I used to hike the smaller Mythen at least once a year with a paraglider on the back to fly down. Usually i took the Chaemi route which involves some light climbing. Many times I saw mountain goats, and once I slept near the top. Last year I didn’t make it, so I wanted to revive the tradition. Last Thursday I sent messages to some friends asking who would join. Pascal came. With good company the whole trip is even more pleasant. Just before we reached the summit, the fog came in and blocked the view in takeoff direction. We decided to descend. We almost reached Zwischenmythen when the fog lifted. So we hiked up again. The reward was a gentle glide into the sunset. I appreciated every second of the flight a lot more then if I went up with a cablecar.
I have a separate bank account for my tandem flying hobby at the local bank where I live. I didn’t want a plastic card for it, and setting up online banking turned out to be too complicated. So I pay a CHF 3.00 fee for every withdrawal at the counter. That is, if I go to the branch at my home town.
But last week I wanted to withdraw some money near where I work, less than 30km away, at a branch of the same bank. The teller told me that he would have to make a phone call to the other branch, and that the transaction would cost CHF 10.00
That was too much for me. Considering that a bitcoin transaction to Australia (16’000 km) costs CHF 0.02, the transaction cost of the retail bank per km is more than 250’000 times as expensive as that of BitCoin.
In Switzerland we usually don’t tell each other how much we earn, or how much we have on our bank account. Swiss Banks even had a reputation of secrecy up until recently. Naturally when you communicate with your bank, you expect this to be confidential. So I asked my bank representative for his public key some years ago, so that we could exchange encrypted emails. His answer was that I would have to use the messaging in the online banking platform in order to enjoy encrypted communication. I strongly dislike to have to log into different web platforms in order to communicate with different people. Some banks even communicate with their customers through centralized unencrypted social media, thus voluntarily introducing a man in the middle. I just had to accept what they offered for the time being. Hence I used this messaging system to cancel my credit card last year. He asked me if I wanted to cancel right away, or just not renew it when it ran out in a couple of months. I opted for the later. But then it was renewed nonetheless. So I asked what went wrong, and to please fix it. The answer was, that I didn’t specify when to cancel. Of course I did! Whether the message disappeared from the system because of some glitch, or was deleted intentionally to cover up incompetency doesn’t really matter. Fact is, the communication channel failed completely. Accountability is an important part of communication. This incident cost a lot of trust that I had in my bank.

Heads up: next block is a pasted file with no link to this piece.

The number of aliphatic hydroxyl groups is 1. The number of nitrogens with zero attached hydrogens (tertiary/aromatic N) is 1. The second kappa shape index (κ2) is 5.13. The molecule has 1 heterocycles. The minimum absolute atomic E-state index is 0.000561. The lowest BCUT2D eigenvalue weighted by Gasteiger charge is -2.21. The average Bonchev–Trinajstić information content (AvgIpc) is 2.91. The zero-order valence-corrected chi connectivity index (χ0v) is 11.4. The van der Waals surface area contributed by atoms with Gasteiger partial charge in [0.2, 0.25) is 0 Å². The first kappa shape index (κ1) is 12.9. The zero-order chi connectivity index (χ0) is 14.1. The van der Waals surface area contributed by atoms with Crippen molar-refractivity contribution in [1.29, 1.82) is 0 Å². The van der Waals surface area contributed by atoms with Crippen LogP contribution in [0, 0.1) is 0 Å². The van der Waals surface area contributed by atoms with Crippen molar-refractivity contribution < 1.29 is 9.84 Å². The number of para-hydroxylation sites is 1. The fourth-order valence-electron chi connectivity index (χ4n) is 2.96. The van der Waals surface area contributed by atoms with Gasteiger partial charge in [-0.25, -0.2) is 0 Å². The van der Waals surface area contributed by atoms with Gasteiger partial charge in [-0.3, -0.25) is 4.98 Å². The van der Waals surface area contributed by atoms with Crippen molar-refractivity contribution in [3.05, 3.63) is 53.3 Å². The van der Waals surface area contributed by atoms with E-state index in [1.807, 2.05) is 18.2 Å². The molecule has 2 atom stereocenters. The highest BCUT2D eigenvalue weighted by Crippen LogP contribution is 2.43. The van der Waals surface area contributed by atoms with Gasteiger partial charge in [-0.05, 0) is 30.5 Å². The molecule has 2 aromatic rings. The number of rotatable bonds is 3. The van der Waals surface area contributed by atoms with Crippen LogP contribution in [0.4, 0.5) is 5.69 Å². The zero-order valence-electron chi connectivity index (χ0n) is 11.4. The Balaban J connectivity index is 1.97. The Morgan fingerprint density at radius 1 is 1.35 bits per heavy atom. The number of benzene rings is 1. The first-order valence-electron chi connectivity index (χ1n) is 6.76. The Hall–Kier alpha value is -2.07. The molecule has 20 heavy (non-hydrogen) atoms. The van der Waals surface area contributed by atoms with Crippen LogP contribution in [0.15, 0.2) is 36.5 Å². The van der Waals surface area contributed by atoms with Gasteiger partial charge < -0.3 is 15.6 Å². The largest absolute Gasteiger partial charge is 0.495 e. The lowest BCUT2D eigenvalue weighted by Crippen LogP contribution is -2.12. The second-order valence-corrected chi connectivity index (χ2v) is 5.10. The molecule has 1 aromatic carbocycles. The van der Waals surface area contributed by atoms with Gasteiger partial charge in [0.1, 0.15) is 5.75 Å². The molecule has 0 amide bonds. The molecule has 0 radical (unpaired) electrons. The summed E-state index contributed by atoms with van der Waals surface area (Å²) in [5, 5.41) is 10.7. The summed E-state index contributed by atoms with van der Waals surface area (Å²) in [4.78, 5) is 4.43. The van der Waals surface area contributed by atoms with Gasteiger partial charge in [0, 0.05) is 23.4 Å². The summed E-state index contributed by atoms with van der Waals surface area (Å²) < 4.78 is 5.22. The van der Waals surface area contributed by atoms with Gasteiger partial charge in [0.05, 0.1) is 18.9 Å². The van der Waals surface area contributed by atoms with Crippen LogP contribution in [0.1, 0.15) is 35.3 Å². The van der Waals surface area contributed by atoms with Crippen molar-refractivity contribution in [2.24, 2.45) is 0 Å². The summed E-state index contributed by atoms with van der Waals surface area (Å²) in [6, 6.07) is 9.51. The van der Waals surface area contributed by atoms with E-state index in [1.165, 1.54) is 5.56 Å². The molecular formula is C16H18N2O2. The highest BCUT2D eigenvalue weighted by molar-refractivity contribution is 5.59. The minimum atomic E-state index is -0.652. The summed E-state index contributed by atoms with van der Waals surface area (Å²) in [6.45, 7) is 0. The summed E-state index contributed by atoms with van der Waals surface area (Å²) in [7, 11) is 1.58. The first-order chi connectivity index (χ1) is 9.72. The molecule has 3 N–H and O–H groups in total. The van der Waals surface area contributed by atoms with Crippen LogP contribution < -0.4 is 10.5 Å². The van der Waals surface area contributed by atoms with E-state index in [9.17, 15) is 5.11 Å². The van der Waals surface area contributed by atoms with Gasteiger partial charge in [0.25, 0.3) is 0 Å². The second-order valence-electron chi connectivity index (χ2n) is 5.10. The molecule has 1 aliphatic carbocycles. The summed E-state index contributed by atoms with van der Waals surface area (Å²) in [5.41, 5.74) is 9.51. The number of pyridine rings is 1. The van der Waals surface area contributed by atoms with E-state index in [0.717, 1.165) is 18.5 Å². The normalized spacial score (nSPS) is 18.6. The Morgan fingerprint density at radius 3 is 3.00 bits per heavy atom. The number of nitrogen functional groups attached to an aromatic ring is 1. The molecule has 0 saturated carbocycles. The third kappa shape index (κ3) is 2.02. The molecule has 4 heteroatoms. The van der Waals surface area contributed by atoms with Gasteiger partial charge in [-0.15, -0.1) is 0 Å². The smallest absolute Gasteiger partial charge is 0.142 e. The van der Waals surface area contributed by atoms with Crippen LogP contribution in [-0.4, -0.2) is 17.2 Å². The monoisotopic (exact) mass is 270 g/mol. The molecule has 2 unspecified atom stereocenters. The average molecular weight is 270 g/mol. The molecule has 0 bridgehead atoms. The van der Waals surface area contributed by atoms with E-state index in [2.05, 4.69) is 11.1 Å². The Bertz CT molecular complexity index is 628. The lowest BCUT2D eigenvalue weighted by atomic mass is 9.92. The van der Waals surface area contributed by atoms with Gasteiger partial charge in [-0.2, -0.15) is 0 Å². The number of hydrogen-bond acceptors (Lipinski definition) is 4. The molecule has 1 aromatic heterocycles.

But the story with the cancelled credit card didn’t end there. Because it was not cancelled in time. Some company where I used a service, renewed without my consent. Thus they charged the card that should have been terminated by that time. So I had to send a printed form for the chargeback to the card operator. It took some time, but the money came back to my card account. And for another half a year, I receive a monthly letter stating the balance would be reimbursed next month. I misinterpreted this that it would be automatically sent back to my bank account. But it won’t. I have to send them another signed letter by snail mail to perform the obvious. As if it was 1995, and the electronic signature on my email was not 1’000 more secure than the ink on the paper.
Maybe I’m just spoiled with how well everything works with BitCoin. But the legacy banks really could do a better job.
Companies that deal with BitCoin usually:
- Have competent and responsive customer care
- Offer real two factor login with hardware tokens
- Encrypt and sign the eMails with OpenPGP
- Execute transactions instantly, not only once per work day
- Have reasonable fees, even if the volume is still ramping up
- Care about the usability of their platforms
And where they have limitations, they are usually imposed by the legacy financial institutions.
Once more I was lucky, picking the perfect day to go speedflying in Andermatt.
I could complete a couple of flighs like the following one:
click here for a screen filling version
I picked a marvellous day to go speedflying in Andermatt. See for yourself:
After I stopped flying in competitions, I also slowly stopped flying competition gliders. So I went back to my old and proven sports class glider. I meant to replace it for a long time. But as my Gradient Aspen 1 is by now more than eleven years old, there really were no more excuses.
So, I took the time to test new gliders. The first one I tried was the successor, the Aspen 5. It felt familiar and comfortable. They also have some good results in sports class competitions. So I almost bought one.
But I wanted to try at least one other model. The most obvious was to see what Mac Para has to offer. After all most of my competition gliders were from MacPara, and I still consider the Magus 4 the best glider I ever flew. The description of the Marvel sounded good, but the model is more than two years old. So I asked if the successor is imminent. Most paragliding companies don’t announce the new models in advance, as they still want to sell the old one. I still expect a successor next spring the latest. That is probably the reason why I got such a good deal for the demo glider. Since I don’t fly cross country as much as I would like to these days, I don’t need the latest and greatest. Instead a glider that I am comfortable with, and that lasts for another decade. Ah and there is another factor. I still like the design of the MacPara gliders. When I was collecting information on the Mac Para switzerland webpage, I was pleasantly surprised to see a picture of myself and my Magus 4 over the pre pyrenees at the 2006 pre World Cup.